He passed away last week Tuesday after having a heart attack during a school break, playing the game that he loved, football.
The Plainsman takes a look at what made him such a special and remembered figure.
Perhaps someone who knew him best in his capacity as not only a teacher, but the general manager of his school’s under-19 soccer side and a man who had a finger in every sporting pie imaginable, was fellow teacher and assistant coach Romano Petersen.
He recalls the man who went about his business without ever complaining, tackling tasks head-on and making the utmost of sacrifices for the good of the school and the children whose futures he sought to mould by giving them the example many feel they so sorely need.
“There is so much I could say of Anwar Ruiters. He was more than just a teacher and a coach. He was a social worker, a father, a disciplinarian and someone who knew what it meant to go the extra mile.
“There are certain things that characterise him and made him stand out from the rest. He was a quiet guy. He didn’t speak a lot and preferred to talk through action. He wasn’t one for politics but for getting the job done. He always said that he just wanted whatever was best for the pupils.
“He was a patient man and had a high work rate that no other teacher could match. He was all over, outworking even the younger teachers and he really set the bar high.
“He helped with managing and coaching sports sides and was involved with everything from rugby, soccer and cricket and even on the netball court. He also drove the school bus and would stay at sporting events to the very end before dropping pupils off right at their doorsteps.
“Then he would go back to the school, drop off the bus and lock up before he would go home. That’s the kind of dedication he showed,” said Petersen.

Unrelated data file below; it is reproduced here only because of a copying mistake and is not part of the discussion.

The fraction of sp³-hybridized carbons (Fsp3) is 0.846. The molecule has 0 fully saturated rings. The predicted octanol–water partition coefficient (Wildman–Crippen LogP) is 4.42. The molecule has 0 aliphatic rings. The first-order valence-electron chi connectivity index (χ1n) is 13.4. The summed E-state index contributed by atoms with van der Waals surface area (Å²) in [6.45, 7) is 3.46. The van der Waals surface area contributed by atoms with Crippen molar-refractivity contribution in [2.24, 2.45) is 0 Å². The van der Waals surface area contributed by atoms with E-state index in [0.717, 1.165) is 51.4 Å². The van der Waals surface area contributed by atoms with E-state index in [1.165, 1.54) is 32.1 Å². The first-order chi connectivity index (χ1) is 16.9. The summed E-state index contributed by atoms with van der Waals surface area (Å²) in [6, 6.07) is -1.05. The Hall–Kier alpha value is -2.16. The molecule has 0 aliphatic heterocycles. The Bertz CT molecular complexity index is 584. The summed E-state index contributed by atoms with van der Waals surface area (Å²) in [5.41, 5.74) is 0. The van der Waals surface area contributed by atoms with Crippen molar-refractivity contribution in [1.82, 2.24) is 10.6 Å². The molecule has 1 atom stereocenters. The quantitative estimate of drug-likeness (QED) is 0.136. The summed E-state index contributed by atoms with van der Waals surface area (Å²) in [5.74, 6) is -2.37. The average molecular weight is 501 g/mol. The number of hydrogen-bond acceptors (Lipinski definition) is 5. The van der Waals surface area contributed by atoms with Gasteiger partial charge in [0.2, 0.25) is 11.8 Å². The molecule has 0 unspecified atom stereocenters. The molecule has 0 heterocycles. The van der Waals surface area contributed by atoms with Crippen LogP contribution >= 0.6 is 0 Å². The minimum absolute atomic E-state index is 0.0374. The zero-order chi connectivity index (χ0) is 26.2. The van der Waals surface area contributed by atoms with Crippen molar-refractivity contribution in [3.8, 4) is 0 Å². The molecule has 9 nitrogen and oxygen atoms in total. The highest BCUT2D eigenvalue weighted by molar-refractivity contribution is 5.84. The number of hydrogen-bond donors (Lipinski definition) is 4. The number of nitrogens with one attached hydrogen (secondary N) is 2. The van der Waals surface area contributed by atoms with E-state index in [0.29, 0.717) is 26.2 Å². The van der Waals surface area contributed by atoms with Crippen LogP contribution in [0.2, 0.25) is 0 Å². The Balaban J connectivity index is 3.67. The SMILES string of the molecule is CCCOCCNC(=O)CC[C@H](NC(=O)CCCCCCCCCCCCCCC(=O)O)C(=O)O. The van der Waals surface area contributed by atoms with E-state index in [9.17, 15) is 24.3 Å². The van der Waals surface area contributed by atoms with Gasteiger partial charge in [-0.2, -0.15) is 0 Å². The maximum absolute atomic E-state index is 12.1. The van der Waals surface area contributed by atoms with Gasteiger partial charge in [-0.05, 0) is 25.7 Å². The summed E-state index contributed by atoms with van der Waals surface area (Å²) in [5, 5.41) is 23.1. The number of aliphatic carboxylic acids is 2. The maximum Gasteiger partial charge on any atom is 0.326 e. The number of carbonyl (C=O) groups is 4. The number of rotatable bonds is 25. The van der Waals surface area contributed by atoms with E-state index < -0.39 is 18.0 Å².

With this in mind it is evident that the school has lost a great man and the impact of this loss was felt last week when they hosted a memorial in Ruiters’ honour.
The school hired two buses to transport pupils to Ruiters’ home but they filled so quickly that close to 200 more pupils decided they would walk to make it to his house. This, Petersen, says, was a beautiful display of how much he meant to them and as they lined the streets en route to his home, they celebrated that meaning.
“We started up a five-a-side football tournament during break and this was our very first time trying it out when his heart attack occurred. The teams went down to penalties and Mr Ruiters was the last one to kick for his side.
“Before he took the shot he came up to me and said ‘I need to win this for my team’. He went up to kick, looked at the ball and just collapsed. We took him to the sick bay and the doctors arrived but he was declared dead on the scene soon after.
“As a school we really wanted to honour Mr Ruiters and we had speakers from all different areas that he was involved in at the memorial. Seeing the way the pupils responded was something beautiful and really stood out for me. I have always felt that a person’s funeral really shows what kind of a person they were, and we know that Mr Ruiters was a people’s person and a mentor to these kids,” he said.